The fruit we forgot

Slatko od dunja | Quince preserve. Peel and slice a kilo of quince into cubes. Heat a kilo of sugar with a small cup of water until it forms a golden caramel. Add the quince, tilting the pan to coat in the caramel. Don’t stir. Cook until softened. Transfer to clean glass jars.

The first time I tasted quince was oddly enough in northern Bosnia. I was staying with Mira, whose cornmeal porridge I wrote about before. It was late at night, the large outdoor fire pit was burning, and two of Mira’s chickens, golden, glistening and plump, were turning on the spit above a small pile of grey ash and smouldering wood.

It was then, the whole family crowded around the fire, that Mira emerged with a jar of quince preserve, known in Bosnia as slatko od dunja. Cubed orbs of soft fruit suspended in golden syrup. We each scooped out a piece, savouring its thick fragrance trickling down our throats before washing it down with a glass of water; the traditional start to an evening of feasting and rakia-drinking.  

In Bosnia – like in every culture – food and folklore are intrinsically linked. It’s tradition to be given bread and salt as a new guest to someone’s home, as a sort of peace offering and assurance that they come with good intentions. Another, Mira tells me is the tradition of leaving a bowlful of ripening quince in the bedroom. “It’s the sign of a good wife”, she says, to allow the smell of quince’s mysteriously musky scent to permeate through your home. The Ancient Greeks believed quince to be a powerful aphrodisiac, and the fruit of fertility, love and marriage, so perhaps that has something to do with it. The 1982 Bosnian film – The smell of quince (Miris Dunja) – goes some way to showing how far this mystical fruit has woven its way into the Bosnian consciousness. A film, no less, that weaves a web of infatuation, desire and demise.

roasted quince recipe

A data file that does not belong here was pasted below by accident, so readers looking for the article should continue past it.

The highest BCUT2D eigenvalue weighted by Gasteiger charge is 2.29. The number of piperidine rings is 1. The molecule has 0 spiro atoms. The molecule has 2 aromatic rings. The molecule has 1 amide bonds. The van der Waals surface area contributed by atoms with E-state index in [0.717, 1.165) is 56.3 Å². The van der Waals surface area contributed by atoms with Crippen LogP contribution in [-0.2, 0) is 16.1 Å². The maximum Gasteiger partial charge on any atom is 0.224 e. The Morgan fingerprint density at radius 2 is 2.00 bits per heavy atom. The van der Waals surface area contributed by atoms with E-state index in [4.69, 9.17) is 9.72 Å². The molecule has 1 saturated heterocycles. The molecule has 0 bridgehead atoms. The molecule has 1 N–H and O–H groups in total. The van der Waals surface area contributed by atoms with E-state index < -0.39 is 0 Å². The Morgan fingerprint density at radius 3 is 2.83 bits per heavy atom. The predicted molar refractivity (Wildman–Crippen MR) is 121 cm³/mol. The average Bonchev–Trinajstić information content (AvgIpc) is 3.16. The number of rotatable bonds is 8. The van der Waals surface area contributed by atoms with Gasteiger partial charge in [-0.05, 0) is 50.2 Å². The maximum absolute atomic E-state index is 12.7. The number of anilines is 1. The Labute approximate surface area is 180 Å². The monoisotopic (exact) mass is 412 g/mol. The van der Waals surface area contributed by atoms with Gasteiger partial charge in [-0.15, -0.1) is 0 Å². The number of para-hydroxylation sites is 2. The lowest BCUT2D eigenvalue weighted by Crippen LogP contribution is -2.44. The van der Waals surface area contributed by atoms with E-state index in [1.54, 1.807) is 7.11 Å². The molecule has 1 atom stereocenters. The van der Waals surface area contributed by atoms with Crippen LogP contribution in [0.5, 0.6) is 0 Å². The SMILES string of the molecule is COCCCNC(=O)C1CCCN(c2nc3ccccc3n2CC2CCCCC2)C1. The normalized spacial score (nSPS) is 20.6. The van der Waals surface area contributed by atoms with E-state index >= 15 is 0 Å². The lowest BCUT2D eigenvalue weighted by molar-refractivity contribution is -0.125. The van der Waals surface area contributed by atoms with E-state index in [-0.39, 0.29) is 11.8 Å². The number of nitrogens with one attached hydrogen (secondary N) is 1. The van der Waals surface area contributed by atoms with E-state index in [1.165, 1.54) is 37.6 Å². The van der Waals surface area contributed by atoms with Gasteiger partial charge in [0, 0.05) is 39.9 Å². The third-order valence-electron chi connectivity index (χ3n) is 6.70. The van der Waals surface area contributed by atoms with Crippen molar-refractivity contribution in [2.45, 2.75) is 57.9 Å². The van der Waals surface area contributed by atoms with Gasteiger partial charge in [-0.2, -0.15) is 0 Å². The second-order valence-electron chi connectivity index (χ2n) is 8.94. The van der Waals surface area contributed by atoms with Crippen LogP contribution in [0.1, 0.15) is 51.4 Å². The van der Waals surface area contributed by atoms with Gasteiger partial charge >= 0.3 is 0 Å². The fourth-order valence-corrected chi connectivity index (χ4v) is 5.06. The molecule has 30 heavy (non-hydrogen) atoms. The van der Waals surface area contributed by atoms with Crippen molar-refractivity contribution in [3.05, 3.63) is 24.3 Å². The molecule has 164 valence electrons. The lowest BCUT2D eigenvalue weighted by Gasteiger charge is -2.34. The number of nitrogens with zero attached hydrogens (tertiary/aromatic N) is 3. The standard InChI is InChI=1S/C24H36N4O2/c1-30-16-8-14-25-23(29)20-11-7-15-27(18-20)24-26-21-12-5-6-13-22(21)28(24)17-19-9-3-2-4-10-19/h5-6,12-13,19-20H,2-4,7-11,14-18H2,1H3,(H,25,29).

Unlike its humbler orchard companions – the apple and pear – the quince reeks of regality, taking on a subtle rose tint as it cooks and a flavour that matches in fragrance. For this reason, it goes well with equally bolshy flavours, like star anise, cloves and cinnamon.  

You’d think quince would be a prized fruit in the UK as it grows well in our climes, and it was once. Somewhere along the line we’ve forgotten this noble fruit. I got hold of some this past autumn from Brogdale’s Fruit Collection in Kent where they grow thousands of heritage varieties of apples, pears, quince and medlars. I took a recipe out of Gather Cook Feast (a brilliant British seasonal cookbook), peeled and halved them, scooped out their pips with a sharp knife and lined them up, cut-side up, in a roasting dish with a heavy dose of sugar and one clove per quince half. The peel holds a lot of its fragrance so use it sparingly. I dropped a few pieces into the bottom of the dish, along with some water and a cinnamon stick. Covered tightly, the quince went into a low oven (160ºC) for about four hours until headily sweet and tender. It doesn’t soften as much as you’d expect from an apple or pear. Cut through with clotted cream, it was utterly delicious.